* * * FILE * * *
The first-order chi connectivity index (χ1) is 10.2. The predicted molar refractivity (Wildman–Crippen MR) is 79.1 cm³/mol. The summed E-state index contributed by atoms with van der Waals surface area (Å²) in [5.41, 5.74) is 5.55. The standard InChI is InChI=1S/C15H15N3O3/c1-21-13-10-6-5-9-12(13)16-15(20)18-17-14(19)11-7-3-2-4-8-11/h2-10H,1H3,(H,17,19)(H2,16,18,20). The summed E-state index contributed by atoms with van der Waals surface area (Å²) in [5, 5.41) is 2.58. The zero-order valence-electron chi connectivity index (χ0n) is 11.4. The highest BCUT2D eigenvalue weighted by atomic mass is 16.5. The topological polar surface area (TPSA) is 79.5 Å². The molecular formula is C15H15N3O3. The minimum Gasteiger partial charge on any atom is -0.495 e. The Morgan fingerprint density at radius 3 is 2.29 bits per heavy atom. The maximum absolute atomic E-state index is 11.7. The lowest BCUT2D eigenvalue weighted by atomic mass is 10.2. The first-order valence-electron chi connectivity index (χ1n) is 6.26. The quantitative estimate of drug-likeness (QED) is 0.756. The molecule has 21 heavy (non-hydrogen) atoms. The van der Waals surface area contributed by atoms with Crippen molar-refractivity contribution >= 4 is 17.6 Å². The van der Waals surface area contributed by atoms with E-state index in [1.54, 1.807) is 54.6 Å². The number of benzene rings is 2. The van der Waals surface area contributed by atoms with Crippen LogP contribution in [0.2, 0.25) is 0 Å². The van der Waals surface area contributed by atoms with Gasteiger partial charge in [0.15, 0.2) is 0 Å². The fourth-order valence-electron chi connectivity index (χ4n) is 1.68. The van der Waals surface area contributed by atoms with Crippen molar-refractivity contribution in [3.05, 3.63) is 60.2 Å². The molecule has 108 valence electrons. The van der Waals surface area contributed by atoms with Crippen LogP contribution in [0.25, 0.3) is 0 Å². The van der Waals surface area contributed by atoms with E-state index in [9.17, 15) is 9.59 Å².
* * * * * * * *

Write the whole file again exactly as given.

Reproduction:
The first-order chi connectivity index (χ1) is 10.2. The predicted molar refractivity (Wildman–Crippen MR) is 79.1 cm³/mol. The summed E-state index contributed by atoms with van der Waals surface area (Å²) in [5.41, 5.74) is 5.55. The standard InChI is InChI=1S/C15H15N3O3/c1-21-13-10-6-5-9-12(13)16-15(20)18-17-14(19)11-7-3-2-4-8-11/h2-10H,1H3,(H,17,19)(H2,16,18,20). The summed E-state index contributed by atoms with van der Waals surface area (Å²) in [5, 5.41) is 2.58. The zero-order valence-electron chi connectivity index (χ0n) is 11.4. The highest BCUT2D eigenvalue weighted by atomic mass is 16.5. The topological polar surface area (TPSA) is 79.5 Å². The molecular formula is C15H15N3O3. The minimum Gasteiger partial charge on any atom is -0.495 e. The Morgan fingerprint density at radius 3 is 2.29 bits per heavy atom. The maximum absolute atomic E-state index is 11.7. The lowest BCUT2D eigenvalue weighted by atomic mass is 10.2. The first-order valence-electron chi connectivity index (χ1n) is 6.26. The quantitative estimate of drug-likeness (QED) is 0.756. The molecule has 21 heavy (non-hydrogen) atoms. The van der Waals surface area contributed by atoms with Crippen molar-refractivity contribution >= 4 is 17.6 Å². The van der Waals surface area contributed by atoms with E-state index in [1.54, 1.807) is 54.6 Å². The number of benzene rings is 2. The van der Waals surface area contributed by atoms with Crippen LogP contribution in [0.2, 0.25) is 0 Å². The van der Waals surface area contributed by atoms with Gasteiger partial charge in [0.15, 0.2) is 0 Å². The fourth-order valence-electron chi connectivity index (χ4n) is 1.68. The van der Waals surface area contributed by atoms with Crippen molar-refractivity contribution in [3.05, 3.63) is 60.2 Å². The molecule has 108 valence electrons. The van der Waals surface area contributed by atoms with Crippen LogP contribution in [0.25, 0.3) is 0 Å². The van der Waals surface area contributed by atoms with E-state index in [9.17, 15) is 9.59 Å².